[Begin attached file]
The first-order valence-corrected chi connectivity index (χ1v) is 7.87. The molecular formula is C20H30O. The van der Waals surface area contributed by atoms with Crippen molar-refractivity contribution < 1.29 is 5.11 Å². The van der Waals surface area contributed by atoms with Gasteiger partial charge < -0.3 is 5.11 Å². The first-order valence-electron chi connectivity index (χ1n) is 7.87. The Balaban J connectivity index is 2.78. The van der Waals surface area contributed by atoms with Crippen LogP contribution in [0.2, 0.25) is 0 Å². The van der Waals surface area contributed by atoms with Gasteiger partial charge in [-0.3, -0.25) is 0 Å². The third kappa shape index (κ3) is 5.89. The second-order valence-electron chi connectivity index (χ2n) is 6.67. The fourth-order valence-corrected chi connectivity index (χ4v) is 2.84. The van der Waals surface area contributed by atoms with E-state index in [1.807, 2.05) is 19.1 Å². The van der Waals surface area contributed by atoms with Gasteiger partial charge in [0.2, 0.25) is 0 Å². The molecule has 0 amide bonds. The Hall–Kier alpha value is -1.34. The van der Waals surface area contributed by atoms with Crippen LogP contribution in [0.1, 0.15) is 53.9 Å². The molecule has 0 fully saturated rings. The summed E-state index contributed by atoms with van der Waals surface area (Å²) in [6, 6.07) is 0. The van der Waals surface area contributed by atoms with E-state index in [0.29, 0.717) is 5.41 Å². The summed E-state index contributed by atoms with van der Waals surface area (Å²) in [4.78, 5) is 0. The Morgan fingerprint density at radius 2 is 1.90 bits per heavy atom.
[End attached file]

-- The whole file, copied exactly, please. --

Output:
The first-order valence-corrected chi connectivity index (χ1v) is 7.87. The molecular formula is C20H30O. The van der Waals surface area contributed by atoms with Crippen molar-refractivity contribution < 1.29 is 5.11 Å². The van der Waals surface area contributed by atoms with Gasteiger partial charge < -0.3 is 5.11 Å². The first-order valence-electron chi connectivity index (χ1n) is 7.87. The Balaban J connectivity index is 2.78. The van der Waals surface area contributed by atoms with Crippen LogP contribution in [0.2, 0.25) is 0 Å². The van der Waals surface area contributed by atoms with Gasteiger partial charge in [-0.3, -0.25) is 0 Å². The third kappa shape index (κ3) is 5.89. The second-order valence-electron chi connectivity index (χ2n) is 6.67. The fourth-order valence-corrected chi connectivity index (χ4v) is 2.84. The van der Waals surface area contributed by atoms with E-state index in [1.807, 2.05) is 19.1 Å². The van der Waals surface area contributed by atoms with Gasteiger partial charge in [0.2, 0.25) is 0 Å². The molecule has 0 amide bonds. The Hall–Kier alpha value is -1.34. The van der Waals surface area contributed by atoms with Crippen LogP contribution in [0.1, 0.15) is 53.9 Å². The molecule has 0 fully saturated rings. The summed E-state index contributed by atoms with van der Waals surface area (Å²) in [6, 6.07) is 0. The van der Waals surface area contributed by atoms with E-state index in [0.29, 0.717) is 5.41 Å². The summed E-state index contributed by atoms with van der Waals surface area (Å²) in [4.78, 5) is 0. The Morgan fingerprint density at radius 2 is 1.90 bits per heavy atom.